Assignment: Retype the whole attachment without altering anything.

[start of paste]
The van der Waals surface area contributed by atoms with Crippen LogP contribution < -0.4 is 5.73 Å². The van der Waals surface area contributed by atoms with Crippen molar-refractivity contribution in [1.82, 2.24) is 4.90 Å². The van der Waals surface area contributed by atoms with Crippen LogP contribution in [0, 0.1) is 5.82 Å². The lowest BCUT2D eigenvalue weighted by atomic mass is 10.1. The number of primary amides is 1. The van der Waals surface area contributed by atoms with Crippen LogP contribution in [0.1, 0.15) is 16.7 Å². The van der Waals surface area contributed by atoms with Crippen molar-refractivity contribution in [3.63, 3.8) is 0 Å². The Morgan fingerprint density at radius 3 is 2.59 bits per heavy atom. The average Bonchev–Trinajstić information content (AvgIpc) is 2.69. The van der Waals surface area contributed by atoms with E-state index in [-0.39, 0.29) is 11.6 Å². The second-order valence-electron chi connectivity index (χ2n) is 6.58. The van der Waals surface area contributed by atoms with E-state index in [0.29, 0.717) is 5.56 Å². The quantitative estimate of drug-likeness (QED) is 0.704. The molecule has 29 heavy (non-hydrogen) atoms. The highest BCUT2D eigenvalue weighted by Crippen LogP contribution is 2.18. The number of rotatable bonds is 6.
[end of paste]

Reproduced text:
The van der Waals surface area contributed by atoms with Crippen LogP contribution < -0.4 is 5.73 Å². The van der Waals surface area contributed by atoms with Crippen molar-refractivity contribution in [1.82, 2.24) is 4.90 Å². The van der Waals surface area contributed by atoms with Crippen LogP contribution in [0, 0.1) is 5.82 Å². The lowest BCUT2D eigenvalue weighted by atomic mass is 10.1. The number of primary amides is 1. The van der Waals surface area contributed by atoms with Crippen LogP contribution in [0.1, 0.15) is 16.7 Å². The van der Waals surface area contributed by atoms with Crippen molar-refractivity contribution in [3.63, 3.8) is 0 Å². The Morgan fingerprint density at radius 3 is 2.59 bits per heavy atom. The average Bonchev–Trinajstić information content (AvgIpc) is 2.69. The van der Waals surface area contributed by atoms with E-state index in [-0.39, 0.29) is 11.6 Å². The second-order valence-electron chi connectivity index (χ2n) is 6.58. The van der Waals surface area contributed by atoms with E-state index in [0.29, 0.717) is 5.56 Å². The quantitative estimate of drug-likeness (QED) is 0.704. The molecule has 29 heavy (non-hydrogen) atoms. The highest BCUT2D eigenvalue weighted by Crippen LogP contribution is 2.18. The number of rotatable bonds is 6.